There is often a plan to spend money on maintenance and the like but in reality, there are always more new features to build than there is new feature budget to build them, so the maintenance budget gets raided to pay for them.
The organisation is in the productivity trap. New features get prioritised, maintenance type work gets systematically deprioritised and suffers from chronic underspend. Infrastructure, skills and processes start to decay. Quality suffers. Build and test time increases and productivity drops. Drops in productivity mean fewer new features delivered and even more pressure to deliver customer value, so the maintenance budget gets raided more and more, and so the cycle continues until things become so bad that the organisation throws up its hands in disgust and decides to rewrite the whole thing from scratch. Or goes bust. I have seen both happen.
Generally this sort of thing only happens to IT companies. Not companies that make physical things. Companies that make physical things generally understand the importance of maintenance and upgrading equipment because they can see the impacts of poor quality directly. The cardboard boxes your box making machine turns out have ragged edges. The parts your machine spits out don't meet the specifications. But for IT companies, a lot of the impacts of poor maintenance are hidden. And they accumulate slowly. Your developers spend a few hours more here and there, struggling with poor environments. It adds up slowly. It becomes the new normal. That organisation where it cost 100K to change text? It wasn't always like that. It took 5 years of steady decay before it got to that point and by then it was considered normal. No one batted an eyelid when the quotes came in. That was just what it cost.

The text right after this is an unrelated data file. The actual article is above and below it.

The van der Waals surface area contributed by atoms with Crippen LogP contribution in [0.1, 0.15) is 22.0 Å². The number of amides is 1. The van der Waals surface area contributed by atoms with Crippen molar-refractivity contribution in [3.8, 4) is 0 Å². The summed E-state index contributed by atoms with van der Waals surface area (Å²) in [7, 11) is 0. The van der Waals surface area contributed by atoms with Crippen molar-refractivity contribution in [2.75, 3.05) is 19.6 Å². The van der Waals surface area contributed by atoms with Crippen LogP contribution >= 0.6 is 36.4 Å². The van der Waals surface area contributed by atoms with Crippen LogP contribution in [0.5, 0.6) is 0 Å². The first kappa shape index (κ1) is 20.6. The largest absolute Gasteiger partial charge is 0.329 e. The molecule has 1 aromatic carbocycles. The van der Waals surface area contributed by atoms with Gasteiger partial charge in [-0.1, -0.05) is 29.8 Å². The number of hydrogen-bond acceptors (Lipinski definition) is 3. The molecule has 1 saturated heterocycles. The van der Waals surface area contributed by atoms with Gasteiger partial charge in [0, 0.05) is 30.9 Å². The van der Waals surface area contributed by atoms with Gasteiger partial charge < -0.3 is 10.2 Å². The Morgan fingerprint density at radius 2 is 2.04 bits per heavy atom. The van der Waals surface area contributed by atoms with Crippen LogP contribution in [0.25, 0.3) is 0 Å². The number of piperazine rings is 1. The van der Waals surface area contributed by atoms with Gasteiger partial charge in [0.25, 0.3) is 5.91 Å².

The productivity trap is very easy to fall into if the impacts of poor maintenance are hidden.
How do you get out of it? It's easy. Just redefine what productive means. How about this for a new definition - productive work is work that directly delivers customer value or enables future productivity gains. Now that enablement stuff is on an equal footing with the new features. Should we build the new feature or fix the environment? One will bring in X customer value, the other will improve our future productivity, which is worth Y. You can make the call based on the value both will bring to the organisation rather than just dismissing one as unproductive.